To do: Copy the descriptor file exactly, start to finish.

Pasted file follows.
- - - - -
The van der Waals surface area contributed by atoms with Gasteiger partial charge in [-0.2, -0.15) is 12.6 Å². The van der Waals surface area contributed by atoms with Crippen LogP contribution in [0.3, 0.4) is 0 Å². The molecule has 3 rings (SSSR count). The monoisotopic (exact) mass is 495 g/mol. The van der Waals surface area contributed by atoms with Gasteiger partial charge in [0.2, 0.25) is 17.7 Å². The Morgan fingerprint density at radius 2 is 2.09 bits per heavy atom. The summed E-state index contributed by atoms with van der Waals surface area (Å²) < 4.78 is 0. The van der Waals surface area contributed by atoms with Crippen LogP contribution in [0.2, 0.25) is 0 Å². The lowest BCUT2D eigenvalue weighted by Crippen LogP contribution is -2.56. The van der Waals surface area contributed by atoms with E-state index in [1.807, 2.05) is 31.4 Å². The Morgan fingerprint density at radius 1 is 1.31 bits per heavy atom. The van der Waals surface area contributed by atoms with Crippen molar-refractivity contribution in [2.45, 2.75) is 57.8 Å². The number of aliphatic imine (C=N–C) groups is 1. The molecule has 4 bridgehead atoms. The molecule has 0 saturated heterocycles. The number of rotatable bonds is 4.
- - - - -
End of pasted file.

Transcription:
The van der Waals surface area contributed by atoms with Gasteiger partial charge in [-0.2, -0.15) is 12.6 Å². The van der Waals surface area contributed by atoms with Crippen LogP contribution in [0.3, 0.4) is 0 Å². The molecule has 3 rings (SSSR count). The monoisotopic (exact) mass is 495 g/mol. The van der Waals surface area contributed by atoms with Gasteiger partial charge in [0.2, 0.25) is 17.7 Å². The Morgan fingerprint density at radius 2 is 2.09 bits per heavy atom. The summed E-state index contributed by atoms with van der Waals surface area (Å²) < 4.78 is 0. The van der Waals surface area contributed by atoms with Crippen LogP contribution in [0.2, 0.25) is 0 Å². The lowest BCUT2D eigenvalue weighted by Crippen LogP contribution is -2.56. The van der Waals surface area contributed by atoms with E-state index in [1.807, 2.05) is 31.4 Å². The Morgan fingerprint density at radius 1 is 1.31 bits per heavy atom. The van der Waals surface area contributed by atoms with Crippen molar-refractivity contribution in [2.45, 2.75) is 57.8 Å². The number of aliphatic imine (C=N–C) groups is 1. The molecule has 4 bridgehead atoms. The molecule has 0 saturated heterocycles. The number of rotatable bonds is 4.